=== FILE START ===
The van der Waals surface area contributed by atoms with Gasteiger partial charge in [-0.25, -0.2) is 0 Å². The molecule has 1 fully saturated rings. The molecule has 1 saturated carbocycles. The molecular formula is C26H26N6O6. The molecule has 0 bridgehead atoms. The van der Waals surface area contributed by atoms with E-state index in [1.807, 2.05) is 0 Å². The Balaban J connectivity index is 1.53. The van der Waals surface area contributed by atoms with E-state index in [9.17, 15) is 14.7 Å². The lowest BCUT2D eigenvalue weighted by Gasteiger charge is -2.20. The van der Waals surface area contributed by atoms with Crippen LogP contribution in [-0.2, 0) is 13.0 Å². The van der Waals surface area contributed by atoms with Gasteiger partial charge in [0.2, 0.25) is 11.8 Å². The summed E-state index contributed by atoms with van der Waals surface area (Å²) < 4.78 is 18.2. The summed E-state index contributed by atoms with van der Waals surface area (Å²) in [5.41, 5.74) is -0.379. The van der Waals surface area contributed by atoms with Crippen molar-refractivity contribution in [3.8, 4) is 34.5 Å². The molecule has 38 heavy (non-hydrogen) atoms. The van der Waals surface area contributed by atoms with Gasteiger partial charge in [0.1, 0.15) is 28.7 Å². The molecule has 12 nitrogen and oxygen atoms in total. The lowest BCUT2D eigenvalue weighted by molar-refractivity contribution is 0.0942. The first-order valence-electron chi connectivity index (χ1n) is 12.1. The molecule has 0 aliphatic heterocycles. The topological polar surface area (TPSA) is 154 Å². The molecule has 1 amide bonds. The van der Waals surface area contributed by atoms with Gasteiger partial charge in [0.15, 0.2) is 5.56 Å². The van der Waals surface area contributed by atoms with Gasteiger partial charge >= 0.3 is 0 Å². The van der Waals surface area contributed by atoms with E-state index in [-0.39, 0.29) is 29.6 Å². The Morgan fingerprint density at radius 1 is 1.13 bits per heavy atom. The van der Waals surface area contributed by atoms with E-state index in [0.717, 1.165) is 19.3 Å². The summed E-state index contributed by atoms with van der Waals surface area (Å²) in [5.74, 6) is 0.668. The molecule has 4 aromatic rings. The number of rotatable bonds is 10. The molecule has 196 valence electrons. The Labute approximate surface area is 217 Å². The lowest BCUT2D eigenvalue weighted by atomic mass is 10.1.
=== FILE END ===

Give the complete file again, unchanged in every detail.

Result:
The van der Waals surface area contributed by atoms with Gasteiger partial charge in [-0.25, -0.2) is 0 Å². The molecule has 1 fully saturated rings. The molecule has 1 saturated carbocycles. The molecular formula is C26H26N6O6. The molecule has 0 bridgehead atoms. The van der Waals surface area contributed by atoms with E-state index in [1.807, 2.05) is 0 Å². The Balaban J connectivity index is 1.53. The van der Waals surface area contributed by atoms with E-state index in [9.17, 15) is 14.7 Å². The lowest BCUT2D eigenvalue weighted by Gasteiger charge is -2.20. The van der Waals surface area contributed by atoms with Crippen LogP contribution in [-0.2, 0) is 13.0 Å². The van der Waals surface area contributed by atoms with Gasteiger partial charge in [0.2, 0.25) is 11.8 Å². The summed E-state index contributed by atoms with van der Waals surface area (Å²) < 4.78 is 18.2. The summed E-state index contributed by atoms with van der Waals surface area (Å²) in [5.41, 5.74) is -0.379. The van der Waals surface area contributed by atoms with Crippen molar-refractivity contribution in [3.8, 4) is 34.5 Å². The molecule has 38 heavy (non-hydrogen) atoms. The van der Waals surface area contributed by atoms with Gasteiger partial charge in [0.1, 0.15) is 28.7 Å². The molecule has 12 nitrogen and oxygen atoms in total. The lowest BCUT2D eigenvalue weighted by molar-refractivity contribution is 0.0942. The first-order valence-electron chi connectivity index (χ1n) is 12.1. The molecule has 0 aliphatic heterocycles. The topological polar surface area (TPSA) is 154 Å². The molecule has 1 amide bonds. The van der Waals surface area contributed by atoms with Gasteiger partial charge in [0.15, 0.2) is 5.56 Å². The van der Waals surface area contributed by atoms with Gasteiger partial charge >= 0.3 is 0 Å². The van der Waals surface area contributed by atoms with E-state index in [-0.39, 0.29) is 29.6 Å². The Morgan fingerprint density at radius 1 is 1.13 bits per heavy atom. The van der Waals surface area contributed by atoms with E-state index in [0.717, 1.165) is 19.3 Å². The summed E-state index contributed by atoms with van der Waals surface area (Å²) in [5.74, 6) is 0.668. The molecule has 4 aromatic rings. The number of rotatable bonds is 10. The molecule has 196 valence electrons. The Labute approximate surface area is 217 Å². The lowest BCUT2D eigenvalue weighted by atomic mass is 10.1.